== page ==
Today, we face a similar situation. The Fed is monetizing government debt. This is holding interest rates at artificially low levels. An inevitable bear market in bonds is coming.
The 1951 Accord ended a 30-year bond bull market. And started a 30-year bear market. A 32-year bull market followed. We’re now in year 32 of that rally. What do you think will happen next?
The “Boomer Factor”
As bonds enter a bear market, investors will start seeking better returns in the stock market.
There are 78 million American baby boomers starting to retire right now. And they are likely to want one thing above all else: safe income.
But traditional dividend-paying stocks – although in line for huge inflows from this retiree investment – aren’t the only place the boomers will go in their hunt for safe income.
There’s another class of income investment that’s poised to take advantage of the move by boomers out of bonds and into income-paying equities.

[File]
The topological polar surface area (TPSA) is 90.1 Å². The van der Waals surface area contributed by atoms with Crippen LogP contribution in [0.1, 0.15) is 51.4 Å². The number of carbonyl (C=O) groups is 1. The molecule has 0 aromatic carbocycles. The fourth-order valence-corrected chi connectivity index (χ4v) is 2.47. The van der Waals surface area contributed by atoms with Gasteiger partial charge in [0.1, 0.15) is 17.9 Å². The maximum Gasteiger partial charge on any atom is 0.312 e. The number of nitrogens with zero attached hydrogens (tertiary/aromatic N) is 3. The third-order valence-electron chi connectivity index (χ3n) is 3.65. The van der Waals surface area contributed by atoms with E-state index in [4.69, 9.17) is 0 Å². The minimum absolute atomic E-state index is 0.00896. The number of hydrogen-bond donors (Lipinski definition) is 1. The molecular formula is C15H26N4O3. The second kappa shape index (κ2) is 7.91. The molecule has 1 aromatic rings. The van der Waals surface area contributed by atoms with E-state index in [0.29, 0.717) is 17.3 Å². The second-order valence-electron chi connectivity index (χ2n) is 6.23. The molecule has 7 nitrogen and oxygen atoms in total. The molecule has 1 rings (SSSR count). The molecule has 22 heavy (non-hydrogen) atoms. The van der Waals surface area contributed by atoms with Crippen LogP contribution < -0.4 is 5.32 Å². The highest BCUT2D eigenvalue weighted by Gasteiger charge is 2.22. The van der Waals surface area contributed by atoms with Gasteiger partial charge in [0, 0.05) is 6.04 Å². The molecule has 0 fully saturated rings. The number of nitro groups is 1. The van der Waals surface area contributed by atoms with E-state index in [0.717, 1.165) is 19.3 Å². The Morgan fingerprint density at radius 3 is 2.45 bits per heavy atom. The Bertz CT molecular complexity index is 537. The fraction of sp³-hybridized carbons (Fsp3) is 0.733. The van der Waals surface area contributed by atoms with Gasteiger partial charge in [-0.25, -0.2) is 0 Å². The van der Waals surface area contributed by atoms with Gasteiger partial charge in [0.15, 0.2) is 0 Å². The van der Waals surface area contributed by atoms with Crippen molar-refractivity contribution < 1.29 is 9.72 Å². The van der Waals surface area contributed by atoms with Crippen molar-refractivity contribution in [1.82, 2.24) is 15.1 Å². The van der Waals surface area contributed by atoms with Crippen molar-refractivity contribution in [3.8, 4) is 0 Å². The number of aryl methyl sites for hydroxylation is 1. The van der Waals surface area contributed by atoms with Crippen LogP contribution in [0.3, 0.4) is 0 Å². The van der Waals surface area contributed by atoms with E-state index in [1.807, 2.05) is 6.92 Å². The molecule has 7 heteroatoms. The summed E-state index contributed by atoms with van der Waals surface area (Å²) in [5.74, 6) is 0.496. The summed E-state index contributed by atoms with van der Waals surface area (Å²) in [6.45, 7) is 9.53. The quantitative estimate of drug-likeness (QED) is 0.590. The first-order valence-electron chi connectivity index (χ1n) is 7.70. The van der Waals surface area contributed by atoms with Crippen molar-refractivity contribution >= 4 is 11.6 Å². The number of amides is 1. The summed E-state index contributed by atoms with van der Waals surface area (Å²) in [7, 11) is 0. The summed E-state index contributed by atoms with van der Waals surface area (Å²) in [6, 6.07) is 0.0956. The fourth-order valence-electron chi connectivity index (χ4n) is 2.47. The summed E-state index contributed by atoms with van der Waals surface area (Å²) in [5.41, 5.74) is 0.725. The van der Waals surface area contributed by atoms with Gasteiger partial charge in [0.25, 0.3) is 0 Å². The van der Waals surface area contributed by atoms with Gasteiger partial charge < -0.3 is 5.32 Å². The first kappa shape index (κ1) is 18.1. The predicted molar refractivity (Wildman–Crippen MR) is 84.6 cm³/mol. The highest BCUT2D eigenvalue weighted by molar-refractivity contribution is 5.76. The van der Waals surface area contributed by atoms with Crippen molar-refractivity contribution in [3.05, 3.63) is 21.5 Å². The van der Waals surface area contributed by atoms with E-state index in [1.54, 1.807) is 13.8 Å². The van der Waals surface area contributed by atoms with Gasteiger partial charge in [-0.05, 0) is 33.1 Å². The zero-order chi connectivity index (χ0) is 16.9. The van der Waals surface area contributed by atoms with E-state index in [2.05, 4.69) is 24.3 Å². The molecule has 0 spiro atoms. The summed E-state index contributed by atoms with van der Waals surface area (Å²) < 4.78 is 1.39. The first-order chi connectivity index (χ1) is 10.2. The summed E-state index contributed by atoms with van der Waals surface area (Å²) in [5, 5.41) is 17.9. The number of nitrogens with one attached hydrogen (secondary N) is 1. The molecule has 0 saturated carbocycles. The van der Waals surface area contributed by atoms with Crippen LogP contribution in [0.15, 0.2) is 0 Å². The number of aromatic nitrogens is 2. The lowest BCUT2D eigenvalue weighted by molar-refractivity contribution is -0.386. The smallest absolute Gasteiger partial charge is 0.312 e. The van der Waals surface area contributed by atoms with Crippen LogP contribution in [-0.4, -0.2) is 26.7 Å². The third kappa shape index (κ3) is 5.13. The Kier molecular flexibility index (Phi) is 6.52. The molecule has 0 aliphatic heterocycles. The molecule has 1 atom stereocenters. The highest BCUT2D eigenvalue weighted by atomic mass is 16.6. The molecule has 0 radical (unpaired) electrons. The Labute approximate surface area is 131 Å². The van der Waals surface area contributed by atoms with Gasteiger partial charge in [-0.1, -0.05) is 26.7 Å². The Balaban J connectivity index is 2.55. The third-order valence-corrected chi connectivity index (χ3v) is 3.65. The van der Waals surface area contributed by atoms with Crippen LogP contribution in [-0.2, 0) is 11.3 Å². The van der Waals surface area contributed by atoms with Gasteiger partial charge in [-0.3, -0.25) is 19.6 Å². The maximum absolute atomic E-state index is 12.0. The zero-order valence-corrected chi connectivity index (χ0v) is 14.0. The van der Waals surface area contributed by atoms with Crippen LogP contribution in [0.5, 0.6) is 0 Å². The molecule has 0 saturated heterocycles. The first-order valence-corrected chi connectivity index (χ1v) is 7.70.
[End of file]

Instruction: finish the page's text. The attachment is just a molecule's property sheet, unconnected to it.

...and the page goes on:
Better still, these investments are high yielders. The two I like the most pay 7% and 11%, respectively. That’s more than four times what the average S&P 500 stock yields.
I shared these two plays with beta testers of my new service yesterday afternoon.
The best part about these plays is that this special class of income investment will be even more profitable if Treasury yields… and interest rates… continue to rise.
They also carry significant tax advantages.
Stay tuned next week for more…
[Ed. Note: If you missed out on becoming a beta tester for Jim’s new service, don’t worry. We’ll shortly be giving you an opportunity to check out everything his beta testers have seen… plus lots of new income recommendations.]